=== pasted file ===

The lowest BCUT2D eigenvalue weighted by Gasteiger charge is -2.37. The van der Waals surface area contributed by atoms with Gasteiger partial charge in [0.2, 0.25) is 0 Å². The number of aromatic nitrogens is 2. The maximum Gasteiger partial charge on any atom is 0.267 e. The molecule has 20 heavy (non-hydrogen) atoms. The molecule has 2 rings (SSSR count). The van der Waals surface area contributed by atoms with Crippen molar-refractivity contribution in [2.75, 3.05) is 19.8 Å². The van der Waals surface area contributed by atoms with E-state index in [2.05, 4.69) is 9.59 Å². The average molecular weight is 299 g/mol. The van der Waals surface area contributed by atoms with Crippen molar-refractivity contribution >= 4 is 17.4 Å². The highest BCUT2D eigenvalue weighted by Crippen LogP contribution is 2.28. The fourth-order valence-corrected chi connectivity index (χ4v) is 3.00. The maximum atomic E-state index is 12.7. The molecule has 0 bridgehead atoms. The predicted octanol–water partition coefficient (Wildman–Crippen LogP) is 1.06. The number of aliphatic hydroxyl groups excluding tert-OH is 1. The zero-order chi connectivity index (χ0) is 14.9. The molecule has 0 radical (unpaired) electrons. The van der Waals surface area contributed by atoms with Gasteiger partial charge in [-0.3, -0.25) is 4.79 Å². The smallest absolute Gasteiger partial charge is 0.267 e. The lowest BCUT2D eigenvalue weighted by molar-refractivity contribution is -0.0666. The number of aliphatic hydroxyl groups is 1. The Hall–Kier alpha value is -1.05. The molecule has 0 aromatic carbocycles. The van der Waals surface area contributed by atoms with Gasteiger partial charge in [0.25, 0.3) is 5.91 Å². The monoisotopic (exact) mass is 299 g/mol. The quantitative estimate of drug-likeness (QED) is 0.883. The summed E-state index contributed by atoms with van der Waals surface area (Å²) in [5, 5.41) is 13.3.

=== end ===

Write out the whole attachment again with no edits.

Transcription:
The lowest BCUT2D eigenvalue weighted by Gasteiger charge is -2.37. The van der Waals surface area contributed by atoms with Gasteiger partial charge in [0.2, 0.25) is 0 Å². The number of aromatic nitrogens is 2. The maximum Gasteiger partial charge on any atom is 0.267 e. The molecule has 20 heavy (non-hydrogen) atoms. The molecule has 2 rings (SSSR count). The van der Waals surface area contributed by atoms with Crippen molar-refractivity contribution in [2.75, 3.05) is 19.8 Å². The van der Waals surface area contributed by atoms with E-state index in [2.05, 4.69) is 9.59 Å². The average molecular weight is 299 g/mol. The van der Waals surface area contributed by atoms with Crippen molar-refractivity contribution >= 4 is 17.4 Å². The highest BCUT2D eigenvalue weighted by Crippen LogP contribution is 2.28. The fourth-order valence-corrected chi connectivity index (χ4v) is 3.00. The maximum atomic E-state index is 12.7. The molecule has 0 bridgehead atoms. The predicted octanol–water partition coefficient (Wildman–Crippen LogP) is 1.06. The number of aliphatic hydroxyl groups excluding tert-OH is 1. The zero-order chi connectivity index (χ0) is 14.9. The molecule has 0 radical (unpaired) electrons. The van der Waals surface area contributed by atoms with Gasteiger partial charge in [-0.3, -0.25) is 4.79 Å². The smallest absolute Gasteiger partial charge is 0.267 e. The lowest BCUT2D eigenvalue weighted by molar-refractivity contribution is -0.0666. The number of aliphatic hydroxyl groups is 1. The Hall–Kier alpha value is -1.05. The molecule has 0 aromatic carbocycles. The van der Waals surface area contributed by atoms with Gasteiger partial charge in [0.25, 0.3) is 5.91 Å². The monoisotopic (exact) mass is 299 g/mol. The quantitative estimate of drug-likeness (QED) is 0.883. The summed E-state index contributed by atoms with van der Waals surface area (Å²) in [5, 5.41) is 13.3.